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“New York Woman Seeks to Enter Grad School.”
Daily Tar Heel

“New York Woman Seeks to Enter Grad School.” <br /><br />
Daily Tar Heel

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“New York Woman Seeks to Enter Grad School.”
Daily Tar Heel


Item contains racial slurs


Chapel Hill, NC


5 January, 1939





The Daily Tar Heel
The Only College Daily in the Southeast
Volume XLVII
Editorial Phone 4351
Chapel Hill, N.C., Thursday, January 5, 1939
Business Phone 4356
Officials Face By Negro Entrance Application
New York Woman Seeks to Enter Grad School
Administration Is Confronted With “Liberalism” Issue
By Laffitte Howard
An application for admission to the University now lying on Dr. Frank Graham’s desk may turn out to be an eight ball large enough to hide all Carolina liberalism and the progressive philosophy of the University president should a Negro woman now living in New York city be determined to push her demands to enter the graduate school.
Late last night speculation was high as to the significance of this application. From the western part of the state comes a rumor that this, or another application soon to be made, is designed to embarrass President Graham through his much-publicized liberalism and possibly may be the first step in another ouster movement.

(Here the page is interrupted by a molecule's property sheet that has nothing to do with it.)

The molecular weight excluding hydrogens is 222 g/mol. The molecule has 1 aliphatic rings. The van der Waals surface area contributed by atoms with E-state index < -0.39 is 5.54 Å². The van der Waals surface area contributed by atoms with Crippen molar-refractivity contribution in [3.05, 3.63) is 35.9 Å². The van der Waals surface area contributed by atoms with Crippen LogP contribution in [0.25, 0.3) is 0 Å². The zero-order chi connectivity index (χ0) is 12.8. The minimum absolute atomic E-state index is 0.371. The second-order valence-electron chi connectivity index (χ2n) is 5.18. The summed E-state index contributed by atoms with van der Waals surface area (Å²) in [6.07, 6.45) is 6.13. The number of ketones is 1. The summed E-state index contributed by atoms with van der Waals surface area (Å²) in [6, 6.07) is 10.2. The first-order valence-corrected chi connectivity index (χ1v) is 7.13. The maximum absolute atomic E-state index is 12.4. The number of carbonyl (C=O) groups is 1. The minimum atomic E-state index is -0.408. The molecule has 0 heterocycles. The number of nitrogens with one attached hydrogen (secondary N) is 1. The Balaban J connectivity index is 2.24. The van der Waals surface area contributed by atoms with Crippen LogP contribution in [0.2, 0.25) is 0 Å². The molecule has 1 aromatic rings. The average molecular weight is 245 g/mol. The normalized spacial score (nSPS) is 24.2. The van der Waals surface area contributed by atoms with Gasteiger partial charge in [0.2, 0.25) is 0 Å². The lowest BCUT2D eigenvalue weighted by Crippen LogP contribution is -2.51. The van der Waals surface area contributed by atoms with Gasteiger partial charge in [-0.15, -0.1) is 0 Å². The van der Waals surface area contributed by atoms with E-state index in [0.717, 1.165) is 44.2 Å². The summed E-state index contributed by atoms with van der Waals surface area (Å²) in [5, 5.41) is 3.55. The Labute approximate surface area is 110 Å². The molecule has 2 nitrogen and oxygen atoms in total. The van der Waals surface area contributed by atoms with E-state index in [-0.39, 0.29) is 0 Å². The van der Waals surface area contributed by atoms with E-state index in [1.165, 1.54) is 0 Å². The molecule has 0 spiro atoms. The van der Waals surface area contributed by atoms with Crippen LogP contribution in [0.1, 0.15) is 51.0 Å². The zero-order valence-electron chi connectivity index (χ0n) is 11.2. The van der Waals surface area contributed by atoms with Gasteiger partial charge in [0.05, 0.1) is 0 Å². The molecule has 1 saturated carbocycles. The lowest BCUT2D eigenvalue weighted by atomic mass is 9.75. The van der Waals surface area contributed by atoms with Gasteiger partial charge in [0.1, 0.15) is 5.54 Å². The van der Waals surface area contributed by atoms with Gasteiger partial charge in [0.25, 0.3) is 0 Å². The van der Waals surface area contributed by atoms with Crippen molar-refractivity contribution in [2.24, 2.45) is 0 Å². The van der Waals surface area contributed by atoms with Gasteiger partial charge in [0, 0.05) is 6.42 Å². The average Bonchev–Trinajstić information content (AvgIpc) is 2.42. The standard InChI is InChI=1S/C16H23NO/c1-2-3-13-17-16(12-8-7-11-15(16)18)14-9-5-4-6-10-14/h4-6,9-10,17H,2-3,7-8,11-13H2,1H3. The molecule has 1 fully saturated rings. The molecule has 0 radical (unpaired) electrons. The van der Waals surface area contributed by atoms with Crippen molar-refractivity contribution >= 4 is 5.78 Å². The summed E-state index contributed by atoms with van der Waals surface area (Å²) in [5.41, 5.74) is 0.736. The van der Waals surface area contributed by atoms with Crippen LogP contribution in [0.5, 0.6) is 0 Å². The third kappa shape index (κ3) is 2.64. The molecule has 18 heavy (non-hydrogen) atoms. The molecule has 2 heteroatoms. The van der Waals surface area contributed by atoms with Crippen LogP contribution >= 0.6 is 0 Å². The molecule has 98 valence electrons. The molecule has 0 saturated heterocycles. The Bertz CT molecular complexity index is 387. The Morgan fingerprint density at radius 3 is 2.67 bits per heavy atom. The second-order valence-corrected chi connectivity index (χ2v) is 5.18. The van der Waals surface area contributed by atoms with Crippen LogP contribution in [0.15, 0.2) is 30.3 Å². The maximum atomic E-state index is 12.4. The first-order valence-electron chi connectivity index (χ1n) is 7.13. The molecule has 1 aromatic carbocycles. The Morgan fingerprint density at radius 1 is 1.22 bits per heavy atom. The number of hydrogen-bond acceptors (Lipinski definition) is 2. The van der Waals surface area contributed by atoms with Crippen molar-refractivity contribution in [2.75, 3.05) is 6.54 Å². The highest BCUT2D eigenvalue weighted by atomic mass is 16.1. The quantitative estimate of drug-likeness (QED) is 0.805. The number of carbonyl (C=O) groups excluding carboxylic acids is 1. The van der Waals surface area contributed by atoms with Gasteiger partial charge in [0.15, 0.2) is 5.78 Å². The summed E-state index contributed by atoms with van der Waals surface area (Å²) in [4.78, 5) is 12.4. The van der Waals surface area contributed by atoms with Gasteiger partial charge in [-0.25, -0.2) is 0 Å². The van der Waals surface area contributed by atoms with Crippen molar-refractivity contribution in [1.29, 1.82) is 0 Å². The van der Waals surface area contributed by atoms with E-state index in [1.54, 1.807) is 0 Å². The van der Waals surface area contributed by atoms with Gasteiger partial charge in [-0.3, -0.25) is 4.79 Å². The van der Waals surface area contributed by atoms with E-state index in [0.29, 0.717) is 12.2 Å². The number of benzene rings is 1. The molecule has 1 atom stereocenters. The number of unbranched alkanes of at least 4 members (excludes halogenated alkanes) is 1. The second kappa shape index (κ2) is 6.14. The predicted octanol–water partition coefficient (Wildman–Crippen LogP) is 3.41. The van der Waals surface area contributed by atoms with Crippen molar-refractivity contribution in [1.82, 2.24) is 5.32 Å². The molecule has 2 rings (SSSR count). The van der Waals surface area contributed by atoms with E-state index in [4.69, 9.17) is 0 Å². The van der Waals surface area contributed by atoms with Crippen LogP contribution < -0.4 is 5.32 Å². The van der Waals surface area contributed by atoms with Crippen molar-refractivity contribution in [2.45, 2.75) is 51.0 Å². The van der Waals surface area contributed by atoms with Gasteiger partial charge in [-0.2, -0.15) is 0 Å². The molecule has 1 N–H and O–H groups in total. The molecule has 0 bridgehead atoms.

On the campus opinion seemed to be that this was probably part of a similar movement forming in all Southern states as a result of the recent Supreme Court decision granting Lloyd Gaines, Missouri Negro, the right to attend University of Missouri law school if equal facilities were not provided for colored law students in the state.
While the North Carolina state constitution decrees that there shall be separate educational institutions, the recent court ruling orders that if educational facilities for both races are not equal, Negros must be allowed to attend white institutions.
Campus opinion took on an antebellum note yesterday as one man declared, “I think the state would close the University before they’d let a Negro in. I’ve never committed murder yet but if a black boy tried to come into my home saying he was a ‘University student’…”
Students hearing of the movement vowed that they would tar and feather any – “[racial slur]” that tried to come in class with them.
Three courses of action are possible under the present situation, only one of which will alleviate the approaching crisis. The University may close its doors to whites and Negros alike thereby “equalizing” educational facilities; it may allow Negroes to enroll, thus creating a dangerous situation; or it may provide separate colored schools of a grade equal to similar white institutions.
In line with this last alternative and as result of a resolution passed by the state legislature two years ago, a five-man commission was appointed by Governor Hoey to study the problem of Negro education. The report of this commission is now in the governor’s hands and is expected to
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